New Front Door

New Front Door

There is an old joke about three new ministers who moved into a small town. When the Methodist pastor moved into town he asked “Where are all the Methodists?” Likewise when the Presbyterian minister moved into town he asked “Where are all the Presbyterians?”When the Baptist minister moved into town he asked, “Where are all the people?” The point of this joke was simply Baptists go after all the people. It seems this message no longer holds true for most of our churches.

Ed Stetzer, director of Lifeway Research, recently report on his blog ( ) his findings on the effectiveness of the evangelism of Southern Baptist churches. It should be noted that the baptism records of the SBC have declined over the past several years.

Stetzer pointed out that if a local church’s strategy for reaching its community was dependent upon reaching out to those who visit their church, then more than likely they will primary grow with “church switchers” rather than new followers of Jesus.

To stress his point Stetzer wrote:

“Too often the way our churches measure success revolves around what happens at church when we ought to be focusing on what happens in building intentional relationships with those far from Christ,” McConnell said. “Some of the activities on our church calendars may actually be preventing effective evangelism by keeping believers away from the people they need to reach.”

“Believers must resolve to step into their world to share the Good News with them,” Stetzer explained. “If we are waiting for them to someday walk into our churches, that someday may never come.

“We have tried that approach for decades – many church buildings/services are looking great. They have new looks, new music and new strategies,” he added. “We have gone to great length to fix up the barn, but the wheat is still not harvesting itself. I believe we must move from attractional ‘come and see’ ministry to incarnational ‘go and tell’ and join Jesus in the harvest fields all around us.”

As I have reflected on his observations, it was a reality check for me. We have an ongoing FAITH ministry that follows up on our prospects every Monday evening. Over the past five years on prospect visits on those who visited our church I have only visited two families that were seeking a personal relationship with Jesus. As a pastor-leader I too need to learn to move outside of my comfort zone and find ways to engage my community and begin to build intentional relationships with those who need the Lord.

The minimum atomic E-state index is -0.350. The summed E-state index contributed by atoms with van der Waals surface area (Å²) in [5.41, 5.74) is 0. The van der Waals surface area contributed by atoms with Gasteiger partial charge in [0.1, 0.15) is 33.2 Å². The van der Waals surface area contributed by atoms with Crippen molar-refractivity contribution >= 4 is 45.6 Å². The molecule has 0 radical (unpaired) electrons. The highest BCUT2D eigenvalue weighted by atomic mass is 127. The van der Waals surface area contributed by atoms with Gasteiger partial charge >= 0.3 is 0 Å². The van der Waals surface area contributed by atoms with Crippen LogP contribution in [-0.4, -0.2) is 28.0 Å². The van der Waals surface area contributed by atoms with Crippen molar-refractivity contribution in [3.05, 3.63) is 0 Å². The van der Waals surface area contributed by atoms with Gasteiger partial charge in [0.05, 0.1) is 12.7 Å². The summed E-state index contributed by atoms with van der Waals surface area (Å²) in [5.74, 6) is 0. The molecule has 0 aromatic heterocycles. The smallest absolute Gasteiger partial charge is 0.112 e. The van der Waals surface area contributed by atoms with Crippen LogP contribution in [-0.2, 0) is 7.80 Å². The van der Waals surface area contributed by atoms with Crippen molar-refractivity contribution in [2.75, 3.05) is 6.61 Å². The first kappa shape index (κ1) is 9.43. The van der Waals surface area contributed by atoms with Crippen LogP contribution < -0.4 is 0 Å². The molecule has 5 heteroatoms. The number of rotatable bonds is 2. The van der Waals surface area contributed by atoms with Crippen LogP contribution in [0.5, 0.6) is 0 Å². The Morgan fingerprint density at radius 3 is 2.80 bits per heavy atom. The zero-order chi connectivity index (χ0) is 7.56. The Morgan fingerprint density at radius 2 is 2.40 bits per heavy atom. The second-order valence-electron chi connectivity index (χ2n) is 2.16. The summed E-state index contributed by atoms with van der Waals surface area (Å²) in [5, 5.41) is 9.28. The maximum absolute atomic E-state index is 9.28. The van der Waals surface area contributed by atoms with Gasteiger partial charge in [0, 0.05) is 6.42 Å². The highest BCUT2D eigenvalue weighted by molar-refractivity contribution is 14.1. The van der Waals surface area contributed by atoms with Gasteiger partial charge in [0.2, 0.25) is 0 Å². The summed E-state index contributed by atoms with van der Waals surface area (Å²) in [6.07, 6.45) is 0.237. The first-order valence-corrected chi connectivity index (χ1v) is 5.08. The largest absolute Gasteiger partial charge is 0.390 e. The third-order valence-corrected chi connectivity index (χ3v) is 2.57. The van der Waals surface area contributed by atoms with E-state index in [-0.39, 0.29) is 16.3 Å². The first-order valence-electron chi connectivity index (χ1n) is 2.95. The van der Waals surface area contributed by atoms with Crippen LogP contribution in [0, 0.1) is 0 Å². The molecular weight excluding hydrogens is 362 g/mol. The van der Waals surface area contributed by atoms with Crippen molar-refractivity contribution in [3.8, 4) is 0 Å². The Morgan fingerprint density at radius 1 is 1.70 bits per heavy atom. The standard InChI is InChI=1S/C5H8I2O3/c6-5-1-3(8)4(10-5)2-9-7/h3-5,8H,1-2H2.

I am also convicted as a leader of a large local church that I need to begin to help our church begin to find ways to penetrate our community with the good news. One reason we need to reach out is the fact that our church facilities are very imposing and confusing to be honest. I often joke that our assimilation plan is that once you get in our buildings you can never find your way out. All kidding aside, the vast majority of our small town is highly unlikely to darken the doors of our church. I pray the Lord will help us to create a “new front door” into the Kingdom. I suspect it will start by our member opening the “front doors” of their homes and hearts to their friends, and neighbors. In addition, we will also have to be more proactive about knocking on their “front doors” and looking for places where God is at work in the hearts of people. “Go and Tell” was the DNA of our early Baptist forefathers, and it is high time we get back to the basics again.



Filed under Devotion

3 responses to “New Front Door

  1. wackypreacher

    David, I too read some the report from Ed Stetzer and am strongly convinced as you are that many of our churches, including mine, harp back to the old glory days of the 50’s when the church was full. They long for those days, but seemingly aren’t willing to “retool” to reach those outside the church building. In the time I have been at my current church I have preached over and over the need to get outside the building. I have on my office door a note that says: “The church has left the building” and underneath that is a note that says “Gone fishing”.
    In the last year we have done a number of things to get outside the building: Classic vehicle car show, 4th of July community picnic, trunk or treat in the parking lot (which has brought in a family of 12), will be doing a backyard Bible club in a neighborhood about 3 miles from us this summer and recently added a Christmas eve service. All but the last event occurs outside the building in our parking lot or a neighborhood. We are being described by those who live nearby as “The busiest small church in town!”.
    Hanging out the “shingle”doesn’t cut it anymore. As I am hearing lately, “Find a need and fill it”. And that is my new motto here. I pray that many of our BGCT churches will wise up and get out of the church building and reach out in Love.
    Bob Cheatheam

  2. Bob,

    Thanks for the post. It is exciting to hear how your church “has left the building”. You are setting an example for all of us to follow. Keep up the good work.


  3. It seems that sometimes we focus on building programs to attract when we might should be building programs to equip those who are already there. In my humble, layman’s opinion, the pastor of a large church shouldn’t be leading the charge to draw the unsaved into church, that should be the job of the members. The pastor might find that his time is more productive if spent in identifying, training and equiping a core group that will go forth and multiply. That’s pretty much the model that Jesus used.

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